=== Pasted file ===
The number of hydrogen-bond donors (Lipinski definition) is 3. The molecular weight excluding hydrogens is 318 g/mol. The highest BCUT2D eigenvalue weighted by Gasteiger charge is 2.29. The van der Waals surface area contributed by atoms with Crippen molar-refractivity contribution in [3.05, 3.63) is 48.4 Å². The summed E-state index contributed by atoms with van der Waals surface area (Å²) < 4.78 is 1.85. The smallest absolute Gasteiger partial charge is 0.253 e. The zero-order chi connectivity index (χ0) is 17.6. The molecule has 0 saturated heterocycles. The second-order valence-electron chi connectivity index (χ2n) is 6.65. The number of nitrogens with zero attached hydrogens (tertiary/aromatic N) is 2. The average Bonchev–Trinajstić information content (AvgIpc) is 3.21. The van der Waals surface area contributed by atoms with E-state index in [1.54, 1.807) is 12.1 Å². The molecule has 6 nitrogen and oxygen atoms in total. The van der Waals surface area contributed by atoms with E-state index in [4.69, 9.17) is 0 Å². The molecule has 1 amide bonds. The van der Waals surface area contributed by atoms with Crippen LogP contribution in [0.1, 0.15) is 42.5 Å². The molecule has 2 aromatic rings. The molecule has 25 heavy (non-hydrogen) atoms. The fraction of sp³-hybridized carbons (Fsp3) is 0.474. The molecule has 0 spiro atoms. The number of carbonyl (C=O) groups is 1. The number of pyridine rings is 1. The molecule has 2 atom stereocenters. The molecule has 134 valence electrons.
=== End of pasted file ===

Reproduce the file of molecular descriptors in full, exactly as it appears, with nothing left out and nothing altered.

The number of hydrogen-bond donors (Lipinski definition) is 3. The molecular weight excluding hydrogens is 318 g/mol. The highest BCUT2D eigenvalue weighted by Gasteiger charge is 2.29. The van der Waals surface area contributed by atoms with Crippen molar-refractivity contribution in [3.05, 3.63) is 48.4 Å². The summed E-state index contributed by atoms with van der Waals surface area (Å²) < 4.78 is 1.85. The smallest absolute Gasteiger partial charge is 0.253 e. The zero-order chi connectivity index (χ0) is 17.6. The molecule has 0 saturated heterocycles. The second-order valence-electron chi connectivity index (χ2n) is 6.65. The number of nitrogens with zero attached hydrogens (tertiary/aromatic N) is 2. The average Bonchev–Trinajstić information content (AvgIpc) is 3.21. The van der Waals surface area contributed by atoms with E-state index in [1.54, 1.807) is 12.1 Å². The molecule has 6 nitrogen and oxygen atoms in total. The van der Waals surface area contributed by atoms with E-state index in [4.69, 9.17) is 0 Å². The molecule has 1 amide bonds. The van der Waals surface area contributed by atoms with Crippen LogP contribution in [0.1, 0.15) is 42.5 Å². The molecule has 2 aromatic rings. The molecule has 25 heavy (non-hydrogen) atoms. The fraction of sp³-hybridized carbons (Fsp3) is 0.474. The molecule has 0 spiro atoms. The number of carbonyl (C=O) groups is 1. The number of pyridine rings is 1. The molecule has 2 atom stereocenters. The molecule has 134 valence electrons.